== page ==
Throughout American History federal land policies have been contentious. Federal Land ownership began with the cession to the federal government of western lands claimed by the original colonies. The state’s cession of land was crucial in enabling the federal government to meet its financial obligations, including a massive debt incurred during the Revolutionary War. Land in the public domain grew with subsequent acquisition and treaties (Poulson 1981).
From the outset, federal land policy was to sell, grant, or transfer lands to private ownership in order to promote western settlement. In all, a total of 816 million acres has been transferred from the public domain to the private sector (Vincent et al 2014).
Another objective of federal land policy was to support public education. The federal government conveyed 471 million acres of land to the states, primarily in the form of ‘trust land’ grants. As each new state entered the union, they receive one section of land in each township for public education; as well as land grants for other public institutions. As the population expanded westward, the size of these grants was gradually increased to four sections for every township, reflecting the larger amount of land required to generate revenue in the arid regions of the west (Vincent et al 2014).
In the late 19th and early 20th centuries land policy shifted toward land preservation and conservation. The National Park System, the U.S. Forest Service, and the Bureau of Land Management were created to manage federal lands. In the middle of the 20th century conservationists demanded that parts of the land in the public domain be set aside as wilderness areas. The Wilderness Act of 1964 set aside millions of acres of wilderness, with very restrictive rules on their use. This was followed by other laws restricting use of land in the public domain, including the Clean Air Act of 1970, the National Environmental Protection Act of 1970, the Clean Water Act of 1972, the Endangered Species Act of 1973, and the Federal Land Policy and Management Act of 1976. The federal government now controls 640 million acres, almost one third the total land mass of the country. Most of these federal lands are in the west; in some states, such as Idaho, Nevada, Oregon, and Utah, more than half of the total land area is controlled by the federal government (Vincent et al 2014).
The outcome of federal land policy over the past century is that western states are left with large portions of their land controlled by the Federal government, with little influence over how the lands are used. Since the Sagebrush Rebellion was launched in the 1970s, different interest groups have challenged the federal control of public lands, through the courts and through legislation. Citizens have lost faith in the ability of the federal government to manage land in the public domain. Federal agencies manage these lands inefficiently, incurring sizeable losses each year. Conflicts over land policy end up in the courts, wasting millions of dollars (U.S. Congress 2017).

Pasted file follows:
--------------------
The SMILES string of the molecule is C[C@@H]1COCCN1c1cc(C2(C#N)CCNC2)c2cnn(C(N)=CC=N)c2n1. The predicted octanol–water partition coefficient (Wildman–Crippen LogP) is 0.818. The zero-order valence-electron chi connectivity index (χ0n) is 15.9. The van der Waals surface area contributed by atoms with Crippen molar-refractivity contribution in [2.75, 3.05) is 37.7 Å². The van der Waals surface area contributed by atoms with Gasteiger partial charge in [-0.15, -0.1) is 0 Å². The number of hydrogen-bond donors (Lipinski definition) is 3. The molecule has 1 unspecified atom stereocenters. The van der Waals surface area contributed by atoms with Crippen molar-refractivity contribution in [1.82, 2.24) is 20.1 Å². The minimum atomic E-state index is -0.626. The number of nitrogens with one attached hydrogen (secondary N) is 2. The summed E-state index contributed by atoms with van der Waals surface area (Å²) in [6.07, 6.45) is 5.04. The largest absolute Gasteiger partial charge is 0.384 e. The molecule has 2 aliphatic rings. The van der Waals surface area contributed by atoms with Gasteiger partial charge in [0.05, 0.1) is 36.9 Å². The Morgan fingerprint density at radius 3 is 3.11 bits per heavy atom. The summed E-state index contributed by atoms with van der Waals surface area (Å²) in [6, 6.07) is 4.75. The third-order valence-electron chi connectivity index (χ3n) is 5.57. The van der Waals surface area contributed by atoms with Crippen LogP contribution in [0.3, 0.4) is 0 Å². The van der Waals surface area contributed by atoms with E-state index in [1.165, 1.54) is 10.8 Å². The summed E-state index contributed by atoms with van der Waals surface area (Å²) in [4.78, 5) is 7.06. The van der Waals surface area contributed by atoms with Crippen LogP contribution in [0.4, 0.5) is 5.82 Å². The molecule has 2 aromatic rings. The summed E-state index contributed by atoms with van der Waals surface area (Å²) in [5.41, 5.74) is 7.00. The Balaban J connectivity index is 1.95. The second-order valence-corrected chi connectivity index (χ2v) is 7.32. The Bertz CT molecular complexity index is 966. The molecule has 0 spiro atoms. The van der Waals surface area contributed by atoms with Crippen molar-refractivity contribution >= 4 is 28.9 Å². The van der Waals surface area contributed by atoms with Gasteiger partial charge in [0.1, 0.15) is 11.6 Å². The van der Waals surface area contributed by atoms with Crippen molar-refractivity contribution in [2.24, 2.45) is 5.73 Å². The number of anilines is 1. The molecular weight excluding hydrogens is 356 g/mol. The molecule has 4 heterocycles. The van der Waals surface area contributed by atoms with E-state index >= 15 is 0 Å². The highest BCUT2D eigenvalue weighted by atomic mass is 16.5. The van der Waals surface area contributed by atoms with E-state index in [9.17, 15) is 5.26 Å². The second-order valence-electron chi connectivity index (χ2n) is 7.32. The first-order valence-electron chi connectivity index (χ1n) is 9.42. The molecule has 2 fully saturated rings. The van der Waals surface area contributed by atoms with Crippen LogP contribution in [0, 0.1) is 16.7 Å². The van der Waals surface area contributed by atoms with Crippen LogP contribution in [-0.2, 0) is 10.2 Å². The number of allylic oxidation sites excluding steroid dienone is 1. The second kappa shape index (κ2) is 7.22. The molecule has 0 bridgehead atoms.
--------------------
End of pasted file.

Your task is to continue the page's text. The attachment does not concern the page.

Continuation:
States have proven to be better managers of public lands in achieving multiple objectives, compared to the federal government. Utah, for example, privatized a significant share of the public lands received through land grants. On the lands retained in the public sector, Utah provides for multiple uses, including resource development as well as recreational uses. Utah has also proven to be a good steward in protecting state lands with unique bio-diversity, geological formations, natural landscapes, and cultural antiquities (H.B. 148 2012; Office of the Governor 2014).
The Republican platform in 2016 stated that “Congress shall immediately pass universal legislation providing for a timely and orderly mechanism requiring the federal government to convey certain federally controlled public lands to the states” (Republican National Convention 2016). The Federal Land Freedom Act of 2017 would permit a state that has established a leasing, permitting and regulatory program to petition the U.S. Secretaries of the Interior, of Agriculture, and of Energy for transfer of control over existing federal land to the state for energy development (U.S. Congress 2017).
It is time for a new ‘Grand Bargain’ that would give the citizens most impacted final say in the disposition of public lands. The western states could form a Compact of the States to draft a ‘New Homestead Law’, providing for devolution of land and resources in the public domain to the states. State legislatures could then enact laws for the management of these public lands (Merrifield and Poulson 2017).
A new ‘Grand Bargain’, could be a win-win outcome for the federal government as well. By shifting management to the states, the federal government could eliminate agencies now managing the public lands. The revenue received by the federal government from the sale and leasing of public lands could then be earmarked for debt reduction. Thus, reverse revenue sharing could result in downsizing the federal government, rather than the endless expansion of federal bureaucracies. A new ‘Grand Bargain’ could restore the federalist system to something closer to that envisioned by the founding fathers when they wrote the Tenth Amendment.